This week has ended on a very sad note with the passing of Dietrich Fischer-Dieskau, who died earlier today in Bavaria at age 86.
Anne Midgette has a remembrance of her friend and co-writer Herbert Breslin, who managed Luciano Pavarotti's career for more than 35 years and who died yesterday in Nice. He was "a man who routinely screamed expletives into the telephone before slamming it down, cut various financial corners, and made gleeful use of his star client's fame to manipulate journalists and other artists ... But there was a lot more to Herbert's story than that."
And yesterday, the French pianist France Clidat died at age 79. She won the Liszt Prize in Budapest in 1956. (link in French)
Der Spiegel has the story behind Dietmar Machold, the "Stradivarius man" going on trial this summer in Vienna for embezzlement, bankruptcy fraud and grand commercial fraud, with criminal complaints also coming from the U.S., Australia, the Netherlands, Belgium and Germany. Prosecutors' efforts "have pieced together a picture of a businessman who was probably cash-strapped for years and sold violins he had taken in commission for millions — often failing to pass on the proceeds to the instruments' owners or to banks, allegedly using the money to pay off other debts instead."
Remember that planned partnership between Kid Rock and the Detroit Symphony Orchestra? Well, it happened: "There was a lot of entertainment, energy and even a few moments of enlightenment."
The Sacramento Philharmonic has raised enough cash to sustain itself through at least one more season.
Speaking of cash, the Wall Street Journal has a look at the New York City Opera's current financial standing: "City Opera scheduled only four performances of Orpheus, which seriously limits its income-producing potential. Indeed, this season, only 8% of the company's $15.3 million budget was met through ticket sales. ... By contrast, the Glimmerglass Opera in Cooperstown, N.Y., has less than half City Opera's budget, does 40-plus performances of four operas in a 900-seat theater, and last year earned about 34% of its budget in ticket income (42% in earned income when you add in rentals, T-shirts, and the like)."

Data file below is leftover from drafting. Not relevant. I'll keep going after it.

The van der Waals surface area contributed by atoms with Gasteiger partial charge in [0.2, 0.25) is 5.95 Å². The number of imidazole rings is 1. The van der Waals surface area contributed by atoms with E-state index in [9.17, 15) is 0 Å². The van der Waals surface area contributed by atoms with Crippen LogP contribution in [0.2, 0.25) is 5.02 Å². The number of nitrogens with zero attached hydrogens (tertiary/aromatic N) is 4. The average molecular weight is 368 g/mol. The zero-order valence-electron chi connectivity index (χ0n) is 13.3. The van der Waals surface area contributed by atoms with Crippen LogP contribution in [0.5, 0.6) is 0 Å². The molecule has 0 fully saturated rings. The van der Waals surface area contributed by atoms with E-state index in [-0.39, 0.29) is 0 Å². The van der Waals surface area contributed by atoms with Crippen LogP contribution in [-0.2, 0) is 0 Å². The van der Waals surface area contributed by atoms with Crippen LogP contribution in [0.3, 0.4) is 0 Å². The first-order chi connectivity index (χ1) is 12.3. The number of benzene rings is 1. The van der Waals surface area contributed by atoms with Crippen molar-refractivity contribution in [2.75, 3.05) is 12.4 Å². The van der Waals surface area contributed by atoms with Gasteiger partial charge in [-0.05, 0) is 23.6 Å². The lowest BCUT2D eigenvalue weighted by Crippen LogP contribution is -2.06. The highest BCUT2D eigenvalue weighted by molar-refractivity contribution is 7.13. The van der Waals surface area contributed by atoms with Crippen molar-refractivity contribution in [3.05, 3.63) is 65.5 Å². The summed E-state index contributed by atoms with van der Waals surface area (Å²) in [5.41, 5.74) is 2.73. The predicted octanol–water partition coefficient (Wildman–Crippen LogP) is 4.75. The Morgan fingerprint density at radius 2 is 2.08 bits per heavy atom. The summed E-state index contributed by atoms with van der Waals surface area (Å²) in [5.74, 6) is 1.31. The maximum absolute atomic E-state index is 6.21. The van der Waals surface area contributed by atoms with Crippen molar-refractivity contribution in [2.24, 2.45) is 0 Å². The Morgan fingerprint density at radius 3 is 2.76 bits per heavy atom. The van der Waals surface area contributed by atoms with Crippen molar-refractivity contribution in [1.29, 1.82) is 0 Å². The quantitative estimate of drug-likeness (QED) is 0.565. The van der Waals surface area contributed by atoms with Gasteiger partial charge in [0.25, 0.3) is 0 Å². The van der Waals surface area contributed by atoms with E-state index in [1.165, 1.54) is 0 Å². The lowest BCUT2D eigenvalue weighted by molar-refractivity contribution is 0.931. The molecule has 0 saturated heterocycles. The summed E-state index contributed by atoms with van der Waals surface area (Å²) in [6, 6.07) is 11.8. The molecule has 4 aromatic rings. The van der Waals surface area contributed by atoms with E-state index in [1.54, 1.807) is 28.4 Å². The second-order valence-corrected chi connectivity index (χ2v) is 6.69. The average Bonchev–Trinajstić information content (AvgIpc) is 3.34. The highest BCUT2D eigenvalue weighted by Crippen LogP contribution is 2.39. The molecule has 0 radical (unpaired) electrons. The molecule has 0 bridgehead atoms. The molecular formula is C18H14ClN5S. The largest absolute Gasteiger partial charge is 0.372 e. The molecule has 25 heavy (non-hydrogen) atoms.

After the first year of partnering with Carnegie Hall in the "Achievement Program" teaching standards program, the Toronto Conservatory has doubled its enrollment. (Famous alums: Glenn Gould, Jon Vickers, Diana Krall.)
Have you heard about the hot young Venezuelan conductor who's come out of El Sistema? No, it's not Dudamel (for once) — it's 32-year-old Rafael Payare, who has just won the very prestigious Malko Competition for Young Conductors in Copenhagen.
I don't speak Mandarin, but this fight between the (Russian) Oleg Vedernikov, the principal cellist of the Beijing Symphony Orchestra, and a random female passenger on a Shenyang-Beijing train is kind of bananas. Vedernikov has apologized, but in the meantime he's been suspended from the symphony and is awaiting further disciplinary action from his employer.
Here's a completely subjective list of the 10 most musical American presidents. (Me, I would have picked Thomas Jefferson over Warren Harding.) Interesting tidbits gleaned: Jefferson practiced three hours a day! Chester Arthur played the banjo!
And the snarky and yet widely beloved (actually, probably in part widely beloved due to the snark) blog "Proper Discord" blog is back at long last. The not-so anonymous author has revealed himself to be Andy Doe, the former classical buyer for iTunes and until recently the COO of Naxos.
Van-tiques Road Show Results. Last week we mentioned that more than 150 items belonging to piano icon Van Cliburn were up for grabs May 17 at Christie's auction house. The event was a success, bringing in $4.3 million. The top lot of the sale was a pair of George II Giltwood Mirrors, attributed to Matthias Lock, dating from around 1570. The final price was $464,500.
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